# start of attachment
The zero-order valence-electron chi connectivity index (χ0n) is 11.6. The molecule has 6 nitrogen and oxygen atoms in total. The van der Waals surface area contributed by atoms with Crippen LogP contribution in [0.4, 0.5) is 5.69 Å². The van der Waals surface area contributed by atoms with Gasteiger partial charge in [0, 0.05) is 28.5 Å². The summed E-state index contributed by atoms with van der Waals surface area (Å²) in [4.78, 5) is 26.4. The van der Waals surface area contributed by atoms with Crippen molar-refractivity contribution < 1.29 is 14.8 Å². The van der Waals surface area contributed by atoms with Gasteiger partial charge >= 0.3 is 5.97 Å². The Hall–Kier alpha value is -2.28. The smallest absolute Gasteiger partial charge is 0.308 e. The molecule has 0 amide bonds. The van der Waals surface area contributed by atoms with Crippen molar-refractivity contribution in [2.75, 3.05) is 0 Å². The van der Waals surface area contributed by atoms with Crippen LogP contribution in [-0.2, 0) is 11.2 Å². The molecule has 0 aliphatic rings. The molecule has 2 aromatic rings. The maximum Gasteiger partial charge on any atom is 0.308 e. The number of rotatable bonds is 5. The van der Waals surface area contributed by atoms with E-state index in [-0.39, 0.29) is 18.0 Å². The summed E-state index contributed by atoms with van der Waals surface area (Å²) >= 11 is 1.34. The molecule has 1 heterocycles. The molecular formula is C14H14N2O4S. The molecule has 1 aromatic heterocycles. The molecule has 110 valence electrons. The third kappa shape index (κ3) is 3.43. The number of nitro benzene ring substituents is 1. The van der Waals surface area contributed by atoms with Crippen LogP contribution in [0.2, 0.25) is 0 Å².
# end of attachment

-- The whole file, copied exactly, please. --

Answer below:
The zero-order valence-electron chi connectivity index (χ0n) is 11.6. The molecule has 6 nitrogen and oxygen atoms in total. The van der Waals surface area contributed by atoms with Crippen LogP contribution in [0.4, 0.5) is 5.69 Å². The van der Waals surface area contributed by atoms with Gasteiger partial charge in [0, 0.05) is 28.5 Å². The summed E-state index contributed by atoms with van der Waals surface area (Å²) in [4.78, 5) is 26.4. The van der Waals surface area contributed by atoms with Crippen molar-refractivity contribution < 1.29 is 14.8 Å². The van der Waals surface area contributed by atoms with Gasteiger partial charge >= 0.3 is 5.97 Å². The Hall–Kier alpha value is -2.28. The smallest absolute Gasteiger partial charge is 0.308 e. The molecule has 0 amide bonds. The van der Waals surface area contributed by atoms with Crippen molar-refractivity contribution in [2.75, 3.05) is 0 Å². The van der Waals surface area contributed by atoms with Crippen LogP contribution in [-0.2, 0) is 11.2 Å². The molecule has 0 aliphatic rings. The molecule has 2 aromatic rings. The maximum Gasteiger partial charge on any atom is 0.308 e. The number of rotatable bonds is 5. The van der Waals surface area contributed by atoms with E-state index in [-0.39, 0.29) is 18.0 Å². The summed E-state index contributed by atoms with van der Waals surface area (Å²) >= 11 is 1.34. The molecule has 1 heterocycles. The molecular formula is C14H14N2O4S. The molecule has 1 aromatic heterocycles. The molecule has 110 valence electrons. The third kappa shape index (κ3) is 3.43. The number of nitro benzene ring substituents is 1. The van der Waals surface area contributed by atoms with Crippen LogP contribution in [0.2, 0.25) is 0 Å².